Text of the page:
Edwards spent nine years at Molineux and scored 44 goals in 307 games for Wolves, including nine goals in that title season.
Edwards, capped 43 times by Wales, always knew that Ricketts, capped 52 times by Wales, had a bright future in the game after hanging up his boots.
“He’s always been so analytical about the game. I remember at Wolves with Kenny Jackett, he would be questioning everything,” explained the midfielder.
“Everything we did in training, everything we did in games, Sam would have his own opinion on it.
“Not just the way he is, everyone normally concentrates on themselves, but the team as a whole and how it functions. Right from an early age he said he wanted to be a manager when the time was right.
“At the back end of his career, the moves he was making were to get in that position. He had quite a few options to play in the Championship on a lot more money than Coventry but he felt he could do the coaching side of things, he felt it’d be better in the long term development as a manager before he went back to Wolves again to coach.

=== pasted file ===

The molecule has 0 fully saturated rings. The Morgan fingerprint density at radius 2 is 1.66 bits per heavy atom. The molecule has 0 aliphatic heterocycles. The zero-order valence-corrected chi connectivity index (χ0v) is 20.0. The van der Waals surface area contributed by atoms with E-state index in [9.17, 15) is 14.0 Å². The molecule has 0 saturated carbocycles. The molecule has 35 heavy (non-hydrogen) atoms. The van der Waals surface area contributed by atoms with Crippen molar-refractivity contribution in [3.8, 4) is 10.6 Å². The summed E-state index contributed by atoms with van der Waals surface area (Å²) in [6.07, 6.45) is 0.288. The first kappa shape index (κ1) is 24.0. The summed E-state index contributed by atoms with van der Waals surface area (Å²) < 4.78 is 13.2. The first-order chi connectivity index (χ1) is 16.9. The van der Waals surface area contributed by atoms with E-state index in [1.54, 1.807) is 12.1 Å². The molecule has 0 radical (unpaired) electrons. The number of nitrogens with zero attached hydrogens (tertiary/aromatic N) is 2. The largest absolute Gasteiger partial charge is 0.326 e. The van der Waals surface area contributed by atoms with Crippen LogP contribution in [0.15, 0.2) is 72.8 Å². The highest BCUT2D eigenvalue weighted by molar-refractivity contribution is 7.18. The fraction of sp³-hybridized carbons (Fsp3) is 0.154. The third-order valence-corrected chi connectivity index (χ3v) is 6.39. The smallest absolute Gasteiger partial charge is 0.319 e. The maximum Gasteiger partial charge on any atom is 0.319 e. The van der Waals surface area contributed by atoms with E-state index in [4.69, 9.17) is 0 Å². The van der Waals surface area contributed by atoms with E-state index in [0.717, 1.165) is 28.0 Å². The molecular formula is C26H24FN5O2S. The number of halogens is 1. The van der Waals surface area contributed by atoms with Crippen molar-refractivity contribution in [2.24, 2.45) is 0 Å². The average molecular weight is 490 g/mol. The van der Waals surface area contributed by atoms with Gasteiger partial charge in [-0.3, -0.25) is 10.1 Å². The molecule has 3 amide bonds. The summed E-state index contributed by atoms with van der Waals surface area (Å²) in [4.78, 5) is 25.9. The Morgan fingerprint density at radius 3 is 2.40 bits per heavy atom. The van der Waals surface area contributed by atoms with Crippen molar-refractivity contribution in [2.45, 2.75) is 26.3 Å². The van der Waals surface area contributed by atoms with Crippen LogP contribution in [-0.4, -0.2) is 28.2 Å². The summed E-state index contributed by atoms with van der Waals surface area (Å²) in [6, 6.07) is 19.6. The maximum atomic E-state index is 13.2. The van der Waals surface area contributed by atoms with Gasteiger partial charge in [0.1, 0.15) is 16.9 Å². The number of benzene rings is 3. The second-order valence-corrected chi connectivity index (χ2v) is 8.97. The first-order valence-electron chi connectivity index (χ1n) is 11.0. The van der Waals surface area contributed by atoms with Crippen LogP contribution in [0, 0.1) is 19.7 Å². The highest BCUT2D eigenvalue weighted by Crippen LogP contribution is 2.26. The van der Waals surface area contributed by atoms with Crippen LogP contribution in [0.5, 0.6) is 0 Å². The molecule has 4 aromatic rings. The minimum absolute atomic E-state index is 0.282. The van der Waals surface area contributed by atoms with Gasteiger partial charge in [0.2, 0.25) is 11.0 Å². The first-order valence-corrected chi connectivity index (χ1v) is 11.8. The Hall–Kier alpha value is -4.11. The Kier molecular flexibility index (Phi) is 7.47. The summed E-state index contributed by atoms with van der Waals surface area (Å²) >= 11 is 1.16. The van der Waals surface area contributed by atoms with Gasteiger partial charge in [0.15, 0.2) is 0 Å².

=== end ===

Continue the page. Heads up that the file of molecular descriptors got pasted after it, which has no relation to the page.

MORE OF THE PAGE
“He’s always had that eye for seeing things in a game that the average player or fan wouldn’t see, it’s only going to get better as a manager.
“He’s always had that leadership skill as well, he was a big leader at Wolves, coming in as club captain and straight away got the respect of the dressing room.
“You can see that here, the way he talks to the boys, they really respect him, he’s got that authority. Tactically, from what I know, he’s very good.
“And the likes of Eric (Ramsay, Shrewsbury coach) – who I met for the first time – he is really impressive and I know Coyney (Danny Coyne, Shrewsbury coach) from down the years with Wales, it’s a really good team.”
And the midfielder, so accustomed to arriving late into the box to score, used to enjoy one particular trick of his former team-mate, who played right-back.
Edwards said: “He was always great to play with, he would constantly talk in the game, it was like he was always watching from a different view.
“He could see things happening and that would help me as a player ahead of him, I used to love his chop and cross, that’s what he used to do all the time.
“Down the right, chop back on to his left and I knew when to make my run. He was good to play with.”